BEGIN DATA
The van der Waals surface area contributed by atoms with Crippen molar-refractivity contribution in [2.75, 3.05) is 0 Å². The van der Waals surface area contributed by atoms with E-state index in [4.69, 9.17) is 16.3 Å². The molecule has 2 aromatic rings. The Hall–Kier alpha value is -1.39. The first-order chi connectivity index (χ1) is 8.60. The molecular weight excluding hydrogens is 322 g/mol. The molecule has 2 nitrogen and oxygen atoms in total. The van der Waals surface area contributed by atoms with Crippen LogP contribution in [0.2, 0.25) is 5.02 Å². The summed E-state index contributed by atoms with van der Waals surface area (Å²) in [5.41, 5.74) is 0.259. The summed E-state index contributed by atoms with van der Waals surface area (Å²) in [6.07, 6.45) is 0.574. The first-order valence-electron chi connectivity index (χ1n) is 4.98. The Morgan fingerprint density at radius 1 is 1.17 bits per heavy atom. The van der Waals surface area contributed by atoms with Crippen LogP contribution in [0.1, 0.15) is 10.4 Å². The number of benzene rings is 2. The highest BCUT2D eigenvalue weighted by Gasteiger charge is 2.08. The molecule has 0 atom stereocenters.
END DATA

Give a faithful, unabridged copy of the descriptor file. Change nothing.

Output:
The van der Waals surface area contributed by atoms with Crippen molar-refractivity contribution in [2.75, 3.05) is 0 Å². The van der Waals surface area contributed by atoms with E-state index in [4.69, 9.17) is 16.3 Å². The molecule has 2 aromatic rings. The Hall–Kier alpha value is -1.39. The first-order chi connectivity index (χ1) is 8.60. The molecular weight excluding hydrogens is 322 g/mol. The molecule has 2 nitrogen and oxygen atoms in total. The van der Waals surface area contributed by atoms with Crippen LogP contribution in [0.2, 0.25) is 5.02 Å². The summed E-state index contributed by atoms with van der Waals surface area (Å²) in [5.41, 5.74) is 0.259. The summed E-state index contributed by atoms with van der Waals surface area (Å²) in [6.07, 6.45) is 0.574. The first-order valence-electron chi connectivity index (χ1n) is 4.98. The Morgan fingerprint density at radius 1 is 1.17 bits per heavy atom. The van der Waals surface area contributed by atoms with Crippen LogP contribution in [0.1, 0.15) is 10.4 Å². The number of benzene rings is 2. The highest BCUT2D eigenvalue weighted by Gasteiger charge is 2.08. The molecule has 0 atom stereocenters.